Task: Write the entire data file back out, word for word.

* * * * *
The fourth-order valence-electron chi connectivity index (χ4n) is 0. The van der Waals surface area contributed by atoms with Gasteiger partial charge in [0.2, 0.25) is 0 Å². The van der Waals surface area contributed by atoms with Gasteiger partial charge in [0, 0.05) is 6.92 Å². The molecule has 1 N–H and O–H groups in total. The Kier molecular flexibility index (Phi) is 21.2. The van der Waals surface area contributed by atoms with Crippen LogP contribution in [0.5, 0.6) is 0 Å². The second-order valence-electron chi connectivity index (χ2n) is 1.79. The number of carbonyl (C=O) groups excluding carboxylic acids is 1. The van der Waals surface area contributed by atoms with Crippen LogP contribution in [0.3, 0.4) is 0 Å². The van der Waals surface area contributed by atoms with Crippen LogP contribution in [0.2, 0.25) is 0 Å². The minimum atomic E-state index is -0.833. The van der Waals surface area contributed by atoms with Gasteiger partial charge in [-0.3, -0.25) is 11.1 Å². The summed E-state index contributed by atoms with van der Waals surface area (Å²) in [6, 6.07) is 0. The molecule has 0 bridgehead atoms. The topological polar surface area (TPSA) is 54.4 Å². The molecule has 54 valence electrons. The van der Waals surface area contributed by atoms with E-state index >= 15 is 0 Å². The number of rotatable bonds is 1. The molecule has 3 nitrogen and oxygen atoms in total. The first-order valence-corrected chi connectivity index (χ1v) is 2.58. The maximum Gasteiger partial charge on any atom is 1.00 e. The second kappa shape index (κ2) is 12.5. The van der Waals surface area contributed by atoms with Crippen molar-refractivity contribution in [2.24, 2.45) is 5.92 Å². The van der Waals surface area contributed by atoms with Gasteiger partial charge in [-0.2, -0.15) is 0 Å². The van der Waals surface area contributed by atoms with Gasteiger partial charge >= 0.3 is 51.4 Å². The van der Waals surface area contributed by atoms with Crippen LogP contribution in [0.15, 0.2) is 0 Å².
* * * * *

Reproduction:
The fourth-order valence-electron chi connectivity index (χ4n) is 0. The van der Waals surface area contributed by atoms with Gasteiger partial charge in [0.2, 0.25) is 0 Å². The van der Waals surface area contributed by atoms with Gasteiger partial charge in [0, 0.05) is 6.92 Å². The molecule has 1 N–H and O–H groups in total. The Kier molecular flexibility index (Phi) is 21.2. The van der Waals surface area contributed by atoms with Crippen LogP contribution in [0.5, 0.6) is 0 Å². The second-order valence-electron chi connectivity index (χ2n) is 1.79. The number of carbonyl (C=O) groups excluding carboxylic acids is 1. The van der Waals surface area contributed by atoms with Crippen LogP contribution in [0.3, 0.4) is 0 Å². The van der Waals surface area contributed by atoms with Crippen LogP contribution in [0.2, 0.25) is 0 Å². The minimum atomic E-state index is -0.833. The van der Waals surface area contributed by atoms with Gasteiger partial charge in [-0.3, -0.25) is 11.1 Å². The summed E-state index contributed by atoms with van der Waals surface area (Å²) in [6, 6.07) is 0. The molecule has 0 bridgehead atoms. The topological polar surface area (TPSA) is 54.4 Å². The molecule has 54 valence electrons. The van der Waals surface area contributed by atoms with E-state index >= 15 is 0 Å². The number of rotatable bonds is 1. The molecule has 3 nitrogen and oxygen atoms in total. The first-order valence-corrected chi connectivity index (χ1v) is 2.58. The maximum Gasteiger partial charge on any atom is 1.00 e. The second kappa shape index (κ2) is 12.5. The van der Waals surface area contributed by atoms with Crippen molar-refractivity contribution in [2.24, 2.45) is 5.92 Å². The van der Waals surface area contributed by atoms with Gasteiger partial charge in [-0.2, -0.15) is 0 Å². The van der Waals surface area contributed by atoms with Gasteiger partial charge >= 0.3 is 51.4 Å². The van der Waals surface area contributed by atoms with Crippen LogP contribution in [0.15, 0.2) is 0 Å².